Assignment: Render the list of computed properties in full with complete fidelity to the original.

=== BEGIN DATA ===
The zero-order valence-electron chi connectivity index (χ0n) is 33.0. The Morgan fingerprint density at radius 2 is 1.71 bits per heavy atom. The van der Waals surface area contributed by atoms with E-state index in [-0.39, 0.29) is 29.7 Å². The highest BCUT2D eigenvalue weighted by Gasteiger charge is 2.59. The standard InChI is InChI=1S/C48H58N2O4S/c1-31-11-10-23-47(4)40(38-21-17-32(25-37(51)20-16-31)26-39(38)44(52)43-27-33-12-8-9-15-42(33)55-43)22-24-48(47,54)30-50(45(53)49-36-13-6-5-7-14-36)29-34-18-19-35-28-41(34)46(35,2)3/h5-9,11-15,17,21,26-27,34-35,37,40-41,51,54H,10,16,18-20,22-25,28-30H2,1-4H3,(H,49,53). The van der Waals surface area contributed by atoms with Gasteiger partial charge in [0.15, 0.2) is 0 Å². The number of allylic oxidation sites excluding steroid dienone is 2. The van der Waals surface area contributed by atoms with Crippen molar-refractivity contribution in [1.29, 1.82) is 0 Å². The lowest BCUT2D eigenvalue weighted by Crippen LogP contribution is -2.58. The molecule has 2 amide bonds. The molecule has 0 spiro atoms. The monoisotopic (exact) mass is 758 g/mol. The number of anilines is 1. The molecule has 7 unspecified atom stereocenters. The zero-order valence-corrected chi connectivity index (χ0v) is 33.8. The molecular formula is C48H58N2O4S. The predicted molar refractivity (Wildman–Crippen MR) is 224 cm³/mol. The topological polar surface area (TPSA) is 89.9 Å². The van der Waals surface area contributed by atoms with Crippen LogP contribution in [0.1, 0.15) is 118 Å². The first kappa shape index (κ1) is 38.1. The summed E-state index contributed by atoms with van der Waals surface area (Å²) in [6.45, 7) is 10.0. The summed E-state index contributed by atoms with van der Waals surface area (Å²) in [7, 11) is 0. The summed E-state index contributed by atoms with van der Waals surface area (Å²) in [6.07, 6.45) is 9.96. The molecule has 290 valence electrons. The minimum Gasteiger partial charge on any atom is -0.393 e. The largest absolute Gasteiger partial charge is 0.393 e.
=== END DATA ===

The zero-order valence-electron chi connectivity index (χ0n) is 33.0. The Morgan fingerprint density at radius 2 is 1.71 bits per heavy atom. The van der Waals surface area contributed by atoms with E-state index in [-0.39, 0.29) is 29.7 Å². The highest BCUT2D eigenvalue weighted by Gasteiger charge is 2.59. The standard InChI is InChI=1S/C48H58N2O4S/c1-31-11-10-23-47(4)40(38-21-17-32(25-37(51)20-16-31)26-39(38)44(52)43-27-33-12-8-9-15-42(33)55-43)22-24-48(47,54)30-50(45(53)49-36-13-6-5-7-14-36)29-34-18-19-35-28-41(34)46(35,2)3/h5-9,11-15,17,21,26-27,34-35,37,40-41,51,54H,10,16,18-20,22-25,28-30H2,1-4H3,(H,49,53). The van der Waals surface area contributed by atoms with Gasteiger partial charge in [0.15, 0.2) is 0 Å². The number of allylic oxidation sites excluding steroid dienone is 2. The van der Waals surface area contributed by atoms with Crippen molar-refractivity contribution in [1.29, 1.82) is 0 Å². The lowest BCUT2D eigenvalue weighted by Crippen LogP contribution is -2.58. The molecule has 2 amide bonds. The molecule has 0 spiro atoms. The monoisotopic (exact) mass is 758 g/mol. The number of anilines is 1. The molecule has 7 unspecified atom stereocenters. The zero-order valence-corrected chi connectivity index (χ0v) is 33.8. The molecular formula is C48H58N2O4S. The predicted molar refractivity (Wildman–Crippen MR) is 224 cm³/mol. The topological polar surface area (TPSA) is 89.9 Å². The van der Waals surface area contributed by atoms with Crippen LogP contribution in [0.1, 0.15) is 118 Å². The first kappa shape index (κ1) is 38.1. The summed E-state index contributed by atoms with van der Waals surface area (Å²) in [6.45, 7) is 10.0. The summed E-state index contributed by atoms with van der Waals surface area (Å²) in [7, 11) is 0. The summed E-state index contributed by atoms with van der Waals surface area (Å²) in [6.07, 6.45) is 9.96. The molecule has 290 valence electrons. The minimum Gasteiger partial charge on any atom is -0.393 e. The largest absolute Gasteiger partial charge is 0.393 e.